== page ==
We ban things that scare us. Sometimes its official, sometimes it’s an unspoken agreement.
There was a time you couldn’t legally buy James Joyce’s Ulysses or Henry Miller’s Tropic of Cancer. They were banned. Too racy. They’re pretty tame by today’s standards.
TV’s Ozzie and Harriet had separate beds. So did Lucy and Desi.
Then there’s mental illness. No official ban there and a lot of people -- professionals, supposedly -- who preach about it. But most of the so-called mentally ill suffer in silence and secret as long as they don’t exhibit obvious symptoms.
Robin Williams’ death removed the ban, at least part way. Depression. Mania. Addiction. The walls didn’t come tumbling down. But Williams in maybe his final act put some holes in them.
We admit to friends and family now that we’ve been popping Zoloft or something like it. It’s okay.
It really didn’t take the tragic death of a beloved public figure to do that. But in the short term, it helped.
Mental illness -- an unfortunate term to begin with -- is stigmatized. People are often shunned when they are discovered to have tangled chemicals in their brains.
It happens to some cancer patients, too. We fear we will catch what they have even though cancer isn’t contagious.
These conditions are seen as flaws, and they are. But they’re not character flaws, they are biological. Chemical. Genetic.
You have a headache, you take a pill. It goes away. Even a migraine is looked upon as treatable, although that one’s borderline scary. Migraines are not contagious any more than cancer. But we’re cautious.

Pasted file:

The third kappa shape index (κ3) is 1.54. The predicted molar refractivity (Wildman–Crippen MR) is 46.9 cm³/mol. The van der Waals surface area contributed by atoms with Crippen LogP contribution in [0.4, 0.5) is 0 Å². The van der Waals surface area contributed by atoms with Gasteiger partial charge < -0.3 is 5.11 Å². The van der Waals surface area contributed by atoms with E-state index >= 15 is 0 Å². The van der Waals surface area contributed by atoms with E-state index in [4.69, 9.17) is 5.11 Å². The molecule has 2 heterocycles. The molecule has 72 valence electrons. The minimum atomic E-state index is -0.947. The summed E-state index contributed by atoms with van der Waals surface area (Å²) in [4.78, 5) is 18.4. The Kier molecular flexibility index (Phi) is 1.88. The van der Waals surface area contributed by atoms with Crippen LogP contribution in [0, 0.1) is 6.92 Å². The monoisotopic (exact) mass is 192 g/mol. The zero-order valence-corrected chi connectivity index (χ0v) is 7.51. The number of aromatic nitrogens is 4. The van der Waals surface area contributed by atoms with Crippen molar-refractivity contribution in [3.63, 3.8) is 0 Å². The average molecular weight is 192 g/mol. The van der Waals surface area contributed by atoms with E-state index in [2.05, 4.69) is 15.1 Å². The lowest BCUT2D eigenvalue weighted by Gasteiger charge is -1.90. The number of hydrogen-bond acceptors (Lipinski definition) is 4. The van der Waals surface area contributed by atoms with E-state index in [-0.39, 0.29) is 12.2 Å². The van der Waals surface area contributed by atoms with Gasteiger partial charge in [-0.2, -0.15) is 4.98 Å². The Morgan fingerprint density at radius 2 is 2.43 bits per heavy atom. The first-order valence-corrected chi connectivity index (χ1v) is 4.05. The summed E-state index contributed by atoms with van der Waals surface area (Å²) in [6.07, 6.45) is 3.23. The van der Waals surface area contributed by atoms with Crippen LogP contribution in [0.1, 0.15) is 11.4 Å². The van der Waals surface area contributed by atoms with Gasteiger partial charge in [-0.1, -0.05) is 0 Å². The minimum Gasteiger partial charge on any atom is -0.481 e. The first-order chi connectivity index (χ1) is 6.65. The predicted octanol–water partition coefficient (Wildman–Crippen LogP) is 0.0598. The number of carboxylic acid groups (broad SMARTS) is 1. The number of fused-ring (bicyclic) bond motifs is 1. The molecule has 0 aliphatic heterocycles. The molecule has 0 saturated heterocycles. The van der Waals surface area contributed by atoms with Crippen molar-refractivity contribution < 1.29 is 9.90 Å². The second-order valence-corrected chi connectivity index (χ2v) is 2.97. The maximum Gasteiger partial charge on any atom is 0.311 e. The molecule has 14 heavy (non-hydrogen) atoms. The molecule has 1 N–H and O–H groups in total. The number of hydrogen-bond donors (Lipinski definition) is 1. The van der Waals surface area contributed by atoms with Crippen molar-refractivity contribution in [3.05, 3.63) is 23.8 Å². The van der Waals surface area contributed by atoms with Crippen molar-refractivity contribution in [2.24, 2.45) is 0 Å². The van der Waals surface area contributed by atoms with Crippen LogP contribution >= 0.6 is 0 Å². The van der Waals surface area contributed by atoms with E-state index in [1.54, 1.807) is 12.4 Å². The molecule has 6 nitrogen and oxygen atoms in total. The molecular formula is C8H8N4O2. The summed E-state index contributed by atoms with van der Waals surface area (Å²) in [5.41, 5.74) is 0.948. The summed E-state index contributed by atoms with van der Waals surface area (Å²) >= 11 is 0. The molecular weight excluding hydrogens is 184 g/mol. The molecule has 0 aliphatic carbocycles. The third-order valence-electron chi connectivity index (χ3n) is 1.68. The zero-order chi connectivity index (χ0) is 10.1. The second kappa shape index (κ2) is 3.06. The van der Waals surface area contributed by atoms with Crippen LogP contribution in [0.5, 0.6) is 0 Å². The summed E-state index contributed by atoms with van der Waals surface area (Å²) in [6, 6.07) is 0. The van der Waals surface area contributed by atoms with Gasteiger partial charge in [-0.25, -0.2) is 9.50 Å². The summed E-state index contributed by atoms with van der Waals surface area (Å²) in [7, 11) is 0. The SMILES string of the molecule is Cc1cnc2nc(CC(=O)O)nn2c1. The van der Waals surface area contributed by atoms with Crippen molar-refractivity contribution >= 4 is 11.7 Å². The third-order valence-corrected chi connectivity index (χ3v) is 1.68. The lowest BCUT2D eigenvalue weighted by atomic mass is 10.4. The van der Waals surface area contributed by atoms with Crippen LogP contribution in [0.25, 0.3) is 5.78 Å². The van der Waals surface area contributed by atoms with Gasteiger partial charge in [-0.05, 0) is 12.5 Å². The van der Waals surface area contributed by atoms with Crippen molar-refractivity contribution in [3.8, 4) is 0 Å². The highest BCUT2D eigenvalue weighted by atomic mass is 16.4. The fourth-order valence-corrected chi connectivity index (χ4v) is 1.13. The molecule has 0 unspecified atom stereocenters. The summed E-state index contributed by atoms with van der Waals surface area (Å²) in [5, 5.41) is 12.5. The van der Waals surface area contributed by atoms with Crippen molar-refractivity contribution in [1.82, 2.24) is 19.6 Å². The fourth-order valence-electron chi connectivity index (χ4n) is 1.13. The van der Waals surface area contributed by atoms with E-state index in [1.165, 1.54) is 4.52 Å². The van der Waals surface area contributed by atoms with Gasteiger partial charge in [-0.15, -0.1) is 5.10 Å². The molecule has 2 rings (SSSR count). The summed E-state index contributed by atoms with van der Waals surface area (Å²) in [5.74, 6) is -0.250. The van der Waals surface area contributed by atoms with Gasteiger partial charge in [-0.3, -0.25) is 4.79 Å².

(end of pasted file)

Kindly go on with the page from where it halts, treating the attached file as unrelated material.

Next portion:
No one faults you for having diabetes and treating it with insulin and better diet. It’s a chemical problem, you treat it with chemistry.
No one faults you for having acid reflux. It’s a chemical condition. You take a pill. It goes away. Same with hypertension, too much cholesterol and hay fever.
But admit you take Prozac, a wall goes up around you.
Depression is a chemical problem, not a mental illness. You’re not crazy. You just have something wrong. It’s more like cut that doesn’t heal or a bruise that lasts too long, except for the part about longer lasting.
Putting aside so-called spiritual aspects of the human machine, you are an electrochemical mechanism. So what’s wrong with fixing you in an electrochemical way?
Remove your scarlet letter. Now. Right now.
--Fourteen people were shot at in New York City last night, including at least one by a cop trying to stop someone from stabbing someone else. This is unusual for the city as a whole but not for the neighborhoods in which they occurred. No riots broke out, no looting took place, no tear gas was fired and no armored personnel carriers were deployed.
--Does that mean we’re more civilized or more jaded than the people of Ferguson, Missouri? Does that mean the NYPD has better relations with the communities it patrols? None of the above.
I’m Wes Richards. My opinions are my own but you’re welcome to them. ®
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© WJR 2014